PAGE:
Pride and dignity of killed service personnel families

By Peter Biles
BBC world affairs correspondent

Image caption, Families laid wreaths and bouquets of flowers at the base of the memorial

In this peaceful place in the English Midlands, an arboretum with 50,000 trees, families gathered not only to mourn but to voice their pride.

The Armed Forces Memorial is dedicated to all the service personnel killed in the line of duty since 1948.

Of the 119 men who died last year, 108 lost their lives in Afghanistan.

The Chaplain in Chief of the Royal Air Force, the Venerable Ray Pentland, offered words of comfort to the relatives who attended Saturday's special ceremony.

"We're here to remember. Everyone is here as one family. Deaths leave lives shattered but dedicating the names is part of remembering."

'Wonderful recognition'

The 119 names were read out - one by one - from the Royal Navy, from the Army and from the Royal Air Force.

2009 was the worst year for fatalities in the British armed forces for more than 20 years. Not since the Falklands War in 1982 had so many died.

Twenty-four-year-old L/Cpl Richard Brandon was killed by an improvised explosive device (IED) in Afghanistan last September.

Today his fiancee, Emma Jayne Webster, talked of her nervousness in attending this national event. But the occasion clearly meant a great deal and her dignity shone through.

"I think what I've seen is absolutely spectacular. It's wonderful recognition for what Richard did and what he believed in and for his country," she said.

Also here was Peter Fullarton. He came to honour his son, 24-year-old L/Cpl James Fullarton, who was also killed in Afghanistan by an IED - along with two comrades.

"We saw this as a fantastic honour to fallen soldiers, especially for our son, and we were so so proud of him.

"We'll always be proud of him because he was a fantastic young man. It's very moving to see his name on the wall. It's not a day you want to see but it was very touching."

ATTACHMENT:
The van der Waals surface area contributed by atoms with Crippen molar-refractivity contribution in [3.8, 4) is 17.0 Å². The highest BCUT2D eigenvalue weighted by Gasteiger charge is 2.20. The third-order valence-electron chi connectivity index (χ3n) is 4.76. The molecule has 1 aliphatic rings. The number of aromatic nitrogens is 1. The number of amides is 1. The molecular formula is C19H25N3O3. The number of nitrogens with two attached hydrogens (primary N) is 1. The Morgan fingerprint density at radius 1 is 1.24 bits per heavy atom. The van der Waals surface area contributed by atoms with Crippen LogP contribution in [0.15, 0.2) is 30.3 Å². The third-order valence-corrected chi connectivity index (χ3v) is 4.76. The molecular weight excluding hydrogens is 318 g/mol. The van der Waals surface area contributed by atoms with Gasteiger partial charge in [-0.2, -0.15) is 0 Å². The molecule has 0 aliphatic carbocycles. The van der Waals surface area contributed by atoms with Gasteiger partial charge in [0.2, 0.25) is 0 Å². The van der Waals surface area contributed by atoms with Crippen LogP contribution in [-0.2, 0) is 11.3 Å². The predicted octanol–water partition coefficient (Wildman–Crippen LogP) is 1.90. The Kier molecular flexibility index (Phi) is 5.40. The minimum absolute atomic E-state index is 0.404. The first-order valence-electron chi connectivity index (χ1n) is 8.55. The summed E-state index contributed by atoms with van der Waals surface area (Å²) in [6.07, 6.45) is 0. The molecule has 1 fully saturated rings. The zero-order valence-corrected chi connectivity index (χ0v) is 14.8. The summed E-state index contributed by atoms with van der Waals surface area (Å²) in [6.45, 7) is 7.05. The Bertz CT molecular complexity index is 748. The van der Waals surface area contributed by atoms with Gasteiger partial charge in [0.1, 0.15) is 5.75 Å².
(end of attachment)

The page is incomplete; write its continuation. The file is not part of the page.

There are some 16,000 names on these Portland stone walls that form the centre-piece of the memorial.

The list of British military involvement - in both conflict and peacekeeping operations - since the 1940s is extensive.

Image caption, The 119 new names are dominated by those killed in Afghanistan

Palestine, Malaya, Korea, Cyprus, Northern Ireland, the South Atlantic, Bosnia, Sierra Leone, Iraq and Afghanistan are just a few.

Initially, when the Armed Forces Memorial was unveiled in 2007, the names of those killed were carved by computer but over the last couple of years, the names been painstakingly engraved by hand, by stonemason Nick Hindle.

"You're obviously concentrating very hard on what you're doing but you do know a lot of the names from the paper or the TV. So you can't help but be caught up by them and it's a very emotional time," he said.

After the playing of the national anthem, the families came forward to lay wreaths and bouquets of flowers at the base of the towering white walls. Then they stood quietly - simply comforting one another and remembering.

The Armed Forces Memorial was closed to the general public during the ceremony but when the flow of regular visitors resumes, the one millionth visitor is expected.

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